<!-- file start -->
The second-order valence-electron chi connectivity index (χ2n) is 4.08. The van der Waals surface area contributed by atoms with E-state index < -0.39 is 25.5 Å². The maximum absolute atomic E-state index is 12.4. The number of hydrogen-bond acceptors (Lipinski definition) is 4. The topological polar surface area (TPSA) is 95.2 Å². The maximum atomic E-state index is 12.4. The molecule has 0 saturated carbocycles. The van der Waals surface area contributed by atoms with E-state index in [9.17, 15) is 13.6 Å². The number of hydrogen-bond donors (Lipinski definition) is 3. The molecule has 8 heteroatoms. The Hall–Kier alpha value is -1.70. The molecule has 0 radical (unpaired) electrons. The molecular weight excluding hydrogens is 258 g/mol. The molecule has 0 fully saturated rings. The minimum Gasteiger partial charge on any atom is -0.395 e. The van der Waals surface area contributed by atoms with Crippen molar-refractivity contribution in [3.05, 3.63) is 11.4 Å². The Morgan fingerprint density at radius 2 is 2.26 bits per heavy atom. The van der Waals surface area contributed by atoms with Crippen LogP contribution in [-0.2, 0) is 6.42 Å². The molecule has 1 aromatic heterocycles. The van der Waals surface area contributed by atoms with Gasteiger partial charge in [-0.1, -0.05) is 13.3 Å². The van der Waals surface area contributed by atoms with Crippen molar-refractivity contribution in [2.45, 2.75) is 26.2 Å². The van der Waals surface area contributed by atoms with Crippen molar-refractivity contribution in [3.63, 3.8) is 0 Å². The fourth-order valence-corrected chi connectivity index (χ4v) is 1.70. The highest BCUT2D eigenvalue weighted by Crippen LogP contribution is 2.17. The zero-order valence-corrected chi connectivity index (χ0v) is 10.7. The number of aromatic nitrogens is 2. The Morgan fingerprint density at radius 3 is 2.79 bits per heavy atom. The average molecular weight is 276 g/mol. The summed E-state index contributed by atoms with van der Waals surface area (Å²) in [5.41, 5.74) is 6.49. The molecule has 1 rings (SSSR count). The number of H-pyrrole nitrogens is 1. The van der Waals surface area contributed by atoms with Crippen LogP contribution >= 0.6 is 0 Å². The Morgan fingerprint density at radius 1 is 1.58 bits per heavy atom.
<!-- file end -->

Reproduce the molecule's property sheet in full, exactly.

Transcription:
The second-order valence-electron chi connectivity index (χ2n) is 4.08. The van der Waals surface area contributed by atoms with E-state index < -0.39 is 25.5 Å². The maximum absolute atomic E-state index is 12.4. The number of hydrogen-bond acceptors (Lipinski definition) is 4. The topological polar surface area (TPSA) is 95.2 Å². The maximum atomic E-state index is 12.4. The molecule has 0 saturated carbocycles. The van der Waals surface area contributed by atoms with E-state index in [9.17, 15) is 13.6 Å². The number of hydrogen-bond donors (Lipinski definition) is 3. The molecule has 8 heteroatoms. The Hall–Kier alpha value is -1.70. The molecule has 0 radical (unpaired) electrons. The molecular weight excluding hydrogens is 258 g/mol. The molecule has 0 fully saturated rings. The minimum Gasteiger partial charge on any atom is -0.395 e. The van der Waals surface area contributed by atoms with Crippen molar-refractivity contribution in [3.05, 3.63) is 11.4 Å². The Morgan fingerprint density at radius 2 is 2.26 bits per heavy atom. The van der Waals surface area contributed by atoms with Crippen LogP contribution in [-0.2, 0) is 6.42 Å². The molecule has 1 aromatic heterocycles. The van der Waals surface area contributed by atoms with Gasteiger partial charge in [-0.1, -0.05) is 13.3 Å². The van der Waals surface area contributed by atoms with Crippen molar-refractivity contribution in [2.45, 2.75) is 26.2 Å². The van der Waals surface area contributed by atoms with Crippen molar-refractivity contribution in [3.63, 3.8) is 0 Å². The fourth-order valence-corrected chi connectivity index (χ4v) is 1.70. The highest BCUT2D eigenvalue weighted by Crippen LogP contribution is 2.17. The zero-order valence-corrected chi connectivity index (χ0v) is 10.7. The number of aromatic nitrogens is 2. The Morgan fingerprint density at radius 3 is 2.79 bits per heavy atom. The average molecular weight is 276 g/mol. The summed E-state index contributed by atoms with van der Waals surface area (Å²) in [5.41, 5.74) is 6.49. The molecule has 1 rings (SSSR count). The number of H-pyrrole nitrogens is 1. The van der Waals surface area contributed by atoms with Crippen LogP contribution >= 0.6 is 0 Å². The Morgan fingerprint density at radius 1 is 1.58 bits per heavy atom.